The Light of the World

A Letter to Pittsburgh Presbytery from
Rev. Dr. Sheldon W. Sorge
General Minister
Thursday, December 17, 2020

Advent is nothing if not the season of lights. Our Jewish siblings call Hannukah their “Festival of Lights.” Celebrants of Kwanzaa similarly light candles to celebrate liberty. We light the candles in our Advent wreath, and festoon our homes with lights on trees, windows, doors, and roof lines. Anywhere lights can be strung, we do so.

This year’s holiday season is like none other, thanks to COVID. Family gatherings are risky. Children can’t sit on Santa’s lap (not that they ever really wanted to…). Christmas Eve services are heavily attenuated by health concerns, if we have them at all. Perhaps in reaction to all these COVID strictures, some households are putting up lights and decorating their homes more lavishly this year than ever before.

The human urge to celebrate deliverance – whether through Advent/Christmas, Kwanzaa, or Hannukah – is primal and powerful. So let the lights blaze!

As Christians we celebrate in this holy season the coming of Jesus, “the light of the world.” (John 8:12) Every time our office staff gathers for weekly worship, we begin by lighting the Christ candle at the center of our circle, reminding ourselves that everything we do is made possible only by his light. Many of our churches similarly begin their Sunday services by lighting candles. It is fitting that we choose to mark our devotion to Jesus with light.

Yes, Jesus enters the world as its one true light. Yet Jesus tells his disciples that they are the light of the world. (Matthew 5:14) Those who follow Jesus have the holy privilege of participating in his work, his influence, his very identity.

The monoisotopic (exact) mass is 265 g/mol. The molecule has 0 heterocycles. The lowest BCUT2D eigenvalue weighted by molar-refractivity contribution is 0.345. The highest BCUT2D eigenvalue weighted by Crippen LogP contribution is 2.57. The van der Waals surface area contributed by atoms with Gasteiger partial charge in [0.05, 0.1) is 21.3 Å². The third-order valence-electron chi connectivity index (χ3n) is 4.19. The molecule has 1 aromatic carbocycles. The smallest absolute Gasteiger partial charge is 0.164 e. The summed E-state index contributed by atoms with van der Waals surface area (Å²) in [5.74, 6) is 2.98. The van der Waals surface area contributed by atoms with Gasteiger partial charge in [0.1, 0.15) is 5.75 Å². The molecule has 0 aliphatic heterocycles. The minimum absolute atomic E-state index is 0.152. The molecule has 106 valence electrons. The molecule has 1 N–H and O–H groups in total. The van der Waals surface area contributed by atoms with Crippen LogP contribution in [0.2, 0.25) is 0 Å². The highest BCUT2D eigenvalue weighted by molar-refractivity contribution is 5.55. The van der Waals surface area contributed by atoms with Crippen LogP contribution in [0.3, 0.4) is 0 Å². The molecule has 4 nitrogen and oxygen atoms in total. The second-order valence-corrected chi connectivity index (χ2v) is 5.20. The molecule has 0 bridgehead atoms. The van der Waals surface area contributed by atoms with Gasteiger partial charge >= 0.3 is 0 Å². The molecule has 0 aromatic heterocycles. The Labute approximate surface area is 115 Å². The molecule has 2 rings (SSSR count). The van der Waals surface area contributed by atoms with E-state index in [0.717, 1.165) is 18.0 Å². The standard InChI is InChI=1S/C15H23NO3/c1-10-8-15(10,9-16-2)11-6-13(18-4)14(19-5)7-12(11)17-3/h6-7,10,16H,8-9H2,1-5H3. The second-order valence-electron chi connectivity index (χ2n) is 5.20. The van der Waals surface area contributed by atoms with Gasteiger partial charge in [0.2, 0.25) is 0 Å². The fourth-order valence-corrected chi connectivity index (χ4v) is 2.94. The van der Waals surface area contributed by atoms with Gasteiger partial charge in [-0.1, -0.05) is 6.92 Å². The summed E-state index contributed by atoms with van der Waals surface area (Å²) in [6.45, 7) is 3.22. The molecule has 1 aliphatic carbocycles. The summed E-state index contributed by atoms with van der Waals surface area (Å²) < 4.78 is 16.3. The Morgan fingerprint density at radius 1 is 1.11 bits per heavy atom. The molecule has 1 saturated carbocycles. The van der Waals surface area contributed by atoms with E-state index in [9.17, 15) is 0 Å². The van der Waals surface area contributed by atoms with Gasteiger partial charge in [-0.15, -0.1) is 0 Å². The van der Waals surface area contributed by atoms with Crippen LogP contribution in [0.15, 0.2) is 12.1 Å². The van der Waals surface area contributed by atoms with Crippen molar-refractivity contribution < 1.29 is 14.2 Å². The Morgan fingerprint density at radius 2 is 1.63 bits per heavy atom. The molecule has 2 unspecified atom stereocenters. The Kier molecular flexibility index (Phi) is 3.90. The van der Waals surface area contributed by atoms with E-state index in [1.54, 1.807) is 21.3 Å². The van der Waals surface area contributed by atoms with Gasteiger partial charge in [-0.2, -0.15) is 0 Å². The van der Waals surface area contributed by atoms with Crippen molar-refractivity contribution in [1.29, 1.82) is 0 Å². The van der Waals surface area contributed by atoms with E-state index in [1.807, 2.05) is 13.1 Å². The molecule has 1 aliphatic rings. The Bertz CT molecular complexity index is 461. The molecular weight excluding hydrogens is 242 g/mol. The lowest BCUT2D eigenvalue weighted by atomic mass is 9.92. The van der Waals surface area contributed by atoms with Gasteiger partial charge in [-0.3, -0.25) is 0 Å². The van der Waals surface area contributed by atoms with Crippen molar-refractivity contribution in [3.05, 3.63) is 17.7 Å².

As people of the light, Jesus calls his disciples a “city on a hill.” His followers have always been on public display, regardless of whether they seek it out. Jesus came to us as “the Light of the world” and now we are that light.

Light reveals what is truly present. Deception and deceit are exposed for what they are when they lose the cover of darkness. Light reveals truth.

Science always seeks truth rigorously. Followers of Jesus – the one who himself is Truth (John 14:6) – should thus be science’s most natural allies. Scientific pursuit has historically arisen first among religious communities. Jewish, Christian, and Islamic faiths have for centuries nourished science in their bosoms, even when some elements of their communities have railed against it.

Science and faith are natural partners rather than antagonists. Both seek truth. Fully. Relentlessly. And in so doing, they welcome light. Indeed, they acknowledge that they are utterly dependent on light if they are to fulfill their vocation.

What does it mean for us to be light for the world in our current place and time?

One of our challenges as people of light is to stand with the best of science in supporting its fight against the ravages of the COVID pandemic. Surveys suggest that nearly one-half of Americans view COVID vaccines suspiciously. One of our tasks is to tell the truth about the reliability and necessity of these vaccines in turning the tide of the pandemic back. Dr. Francis Collins, chief of the National Institutes of Health and a deeply committed Presbyterian, contends in an interview this week that faith leaders play a critical role in shining light on the question of whether people of faith should welcome COVID vaccines.

All truth is one. God’s truth and scientific truth are never truly at odds. This claim is foundational to our Reformed heritage. Light is light, whether for theology, epidemiology, or immunology.

When Jesus told his disciples “You are the light of the world,” the text uses the plural “you.” We might translate, “Together, you are the light of the world.” Likewise, the metaphor of a city set on a hill implies many constituents. Shining Christ’s light is inherently a community project, something for the church to address, not just individual believers.

Our Advent calling is to be people of Light. But it goes beyond Advent. How will we bear witness to the light of Jesus throughout 2021? What will we do and say to demonstrate that all light belongs to Jesus, whether the light of revelation or the light of science?

Because it belongs to Jesus, true Light belongs also to us. Let us live as people of the Light, in Advent, Christmas, and beyond.

In Christ’s light,

Sheldon

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